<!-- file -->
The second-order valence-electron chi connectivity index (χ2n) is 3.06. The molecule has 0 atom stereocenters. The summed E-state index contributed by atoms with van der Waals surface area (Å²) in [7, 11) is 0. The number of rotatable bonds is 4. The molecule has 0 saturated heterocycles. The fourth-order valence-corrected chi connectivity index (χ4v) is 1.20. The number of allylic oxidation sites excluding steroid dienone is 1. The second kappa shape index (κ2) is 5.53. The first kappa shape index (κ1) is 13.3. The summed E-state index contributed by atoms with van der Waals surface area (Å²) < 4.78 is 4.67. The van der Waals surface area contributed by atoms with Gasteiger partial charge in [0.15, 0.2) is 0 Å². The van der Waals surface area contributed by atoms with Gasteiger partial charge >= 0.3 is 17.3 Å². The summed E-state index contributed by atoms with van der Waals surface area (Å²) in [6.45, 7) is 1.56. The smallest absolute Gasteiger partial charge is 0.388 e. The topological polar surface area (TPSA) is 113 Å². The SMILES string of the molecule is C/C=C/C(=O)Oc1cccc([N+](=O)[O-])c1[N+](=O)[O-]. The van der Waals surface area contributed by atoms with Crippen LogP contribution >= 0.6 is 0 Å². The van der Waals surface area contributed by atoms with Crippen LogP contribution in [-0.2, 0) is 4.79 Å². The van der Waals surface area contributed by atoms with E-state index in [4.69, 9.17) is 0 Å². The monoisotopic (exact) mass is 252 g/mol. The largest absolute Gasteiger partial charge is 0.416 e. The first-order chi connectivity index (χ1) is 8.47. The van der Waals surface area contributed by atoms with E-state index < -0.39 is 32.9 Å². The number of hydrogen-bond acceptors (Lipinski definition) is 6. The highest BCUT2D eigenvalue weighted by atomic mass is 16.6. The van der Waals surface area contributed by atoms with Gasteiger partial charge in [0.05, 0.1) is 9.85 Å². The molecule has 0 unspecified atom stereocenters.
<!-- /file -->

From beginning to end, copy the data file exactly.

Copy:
The second-order valence-electron chi connectivity index (χ2n) is 3.06. The molecule has 0 atom stereocenters. The summed E-state index contributed by atoms with van der Waals surface area (Å²) in [7, 11) is 0. The number of rotatable bonds is 4. The molecule has 0 saturated heterocycles. The fourth-order valence-corrected chi connectivity index (χ4v) is 1.20. The number of allylic oxidation sites excluding steroid dienone is 1. The second kappa shape index (κ2) is 5.53. The first kappa shape index (κ1) is 13.3. The summed E-state index contributed by atoms with van der Waals surface area (Å²) < 4.78 is 4.67. The van der Waals surface area contributed by atoms with Gasteiger partial charge in [0.15, 0.2) is 0 Å². The van der Waals surface area contributed by atoms with Gasteiger partial charge >= 0.3 is 17.3 Å². The summed E-state index contributed by atoms with van der Waals surface area (Å²) in [6.45, 7) is 1.56. The smallest absolute Gasteiger partial charge is 0.388 e. The topological polar surface area (TPSA) is 113 Å². The SMILES string of the molecule is C/C=C/C(=O)Oc1cccc([N+](=O)[O-])c1[N+](=O)[O-]. The van der Waals surface area contributed by atoms with Crippen LogP contribution >= 0.6 is 0 Å². The van der Waals surface area contributed by atoms with Crippen LogP contribution in [-0.2, 0) is 4.79 Å². The van der Waals surface area contributed by atoms with E-state index in [4.69, 9.17) is 0 Å². The monoisotopic (exact) mass is 252 g/mol. The largest absolute Gasteiger partial charge is 0.416 e. The first-order chi connectivity index (χ1) is 8.47. The van der Waals surface area contributed by atoms with E-state index < -0.39 is 32.9 Å². The number of hydrogen-bond acceptors (Lipinski definition) is 6. The highest BCUT2D eigenvalue weighted by atomic mass is 16.6. The van der Waals surface area contributed by atoms with Gasteiger partial charge in [0.05, 0.1) is 9.85 Å². The molecule has 0 unspecified atom stereocenters.